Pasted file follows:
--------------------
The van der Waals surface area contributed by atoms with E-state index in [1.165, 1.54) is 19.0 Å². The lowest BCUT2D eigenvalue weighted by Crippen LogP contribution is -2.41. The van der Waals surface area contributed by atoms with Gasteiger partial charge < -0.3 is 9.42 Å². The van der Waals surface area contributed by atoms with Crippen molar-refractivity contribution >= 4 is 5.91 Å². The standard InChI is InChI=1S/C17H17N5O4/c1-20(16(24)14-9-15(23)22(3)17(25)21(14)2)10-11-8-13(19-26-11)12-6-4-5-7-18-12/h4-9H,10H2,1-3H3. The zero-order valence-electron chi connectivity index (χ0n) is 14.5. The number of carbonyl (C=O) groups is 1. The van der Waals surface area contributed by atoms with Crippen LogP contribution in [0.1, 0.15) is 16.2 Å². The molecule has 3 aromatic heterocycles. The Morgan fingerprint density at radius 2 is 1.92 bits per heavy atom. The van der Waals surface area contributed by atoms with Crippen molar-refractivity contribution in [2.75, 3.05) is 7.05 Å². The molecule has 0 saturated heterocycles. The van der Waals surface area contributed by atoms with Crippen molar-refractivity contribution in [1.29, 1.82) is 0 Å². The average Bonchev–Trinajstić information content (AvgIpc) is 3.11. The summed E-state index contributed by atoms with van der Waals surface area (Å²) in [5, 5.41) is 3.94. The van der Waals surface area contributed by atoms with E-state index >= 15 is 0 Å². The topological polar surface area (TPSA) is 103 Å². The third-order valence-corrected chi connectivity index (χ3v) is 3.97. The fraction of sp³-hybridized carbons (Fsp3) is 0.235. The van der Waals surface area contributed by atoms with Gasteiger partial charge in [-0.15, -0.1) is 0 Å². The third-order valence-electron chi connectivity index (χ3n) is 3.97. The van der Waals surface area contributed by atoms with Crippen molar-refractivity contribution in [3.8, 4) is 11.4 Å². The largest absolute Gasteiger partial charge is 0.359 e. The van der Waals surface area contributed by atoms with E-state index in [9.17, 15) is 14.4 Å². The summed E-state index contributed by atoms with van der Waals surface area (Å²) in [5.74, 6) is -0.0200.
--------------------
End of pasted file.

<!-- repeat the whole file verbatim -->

The van der Waals surface area contributed by atoms with E-state index in [1.165, 1.54) is 19.0 Å². The lowest BCUT2D eigenvalue weighted by Crippen LogP contribution is -2.41. The van der Waals surface area contributed by atoms with Gasteiger partial charge < -0.3 is 9.42 Å². The van der Waals surface area contributed by atoms with Crippen molar-refractivity contribution >= 4 is 5.91 Å². The standard InChI is InChI=1S/C17H17N5O4/c1-20(16(24)14-9-15(23)22(3)17(25)21(14)2)10-11-8-13(19-26-11)12-6-4-5-7-18-12/h4-9H,10H2,1-3H3. The zero-order valence-electron chi connectivity index (χ0n) is 14.5. The number of carbonyl (C=O) groups is 1. The van der Waals surface area contributed by atoms with Crippen LogP contribution in [0.1, 0.15) is 16.2 Å². The molecule has 3 aromatic heterocycles. The Morgan fingerprint density at radius 2 is 1.92 bits per heavy atom. The van der Waals surface area contributed by atoms with Crippen molar-refractivity contribution in [2.75, 3.05) is 7.05 Å². The molecule has 0 saturated heterocycles. The van der Waals surface area contributed by atoms with Crippen molar-refractivity contribution in [1.29, 1.82) is 0 Å². The average Bonchev–Trinajstić information content (AvgIpc) is 3.11. The summed E-state index contributed by atoms with van der Waals surface area (Å²) in [5, 5.41) is 3.94. The van der Waals surface area contributed by atoms with E-state index >= 15 is 0 Å². The topological polar surface area (TPSA) is 103 Å². The third-order valence-corrected chi connectivity index (χ3v) is 3.97. The fraction of sp³-hybridized carbons (Fsp3) is 0.235. The van der Waals surface area contributed by atoms with Gasteiger partial charge in [-0.15, -0.1) is 0 Å². The third-order valence-electron chi connectivity index (χ3n) is 3.97. The van der Waals surface area contributed by atoms with Crippen molar-refractivity contribution in [3.8, 4) is 11.4 Å². The largest absolute Gasteiger partial charge is 0.359 e. The van der Waals surface area contributed by atoms with E-state index in [9.17, 15) is 14.4 Å². The summed E-state index contributed by atoms with van der Waals surface area (Å²) in [5.74, 6) is -0.0200.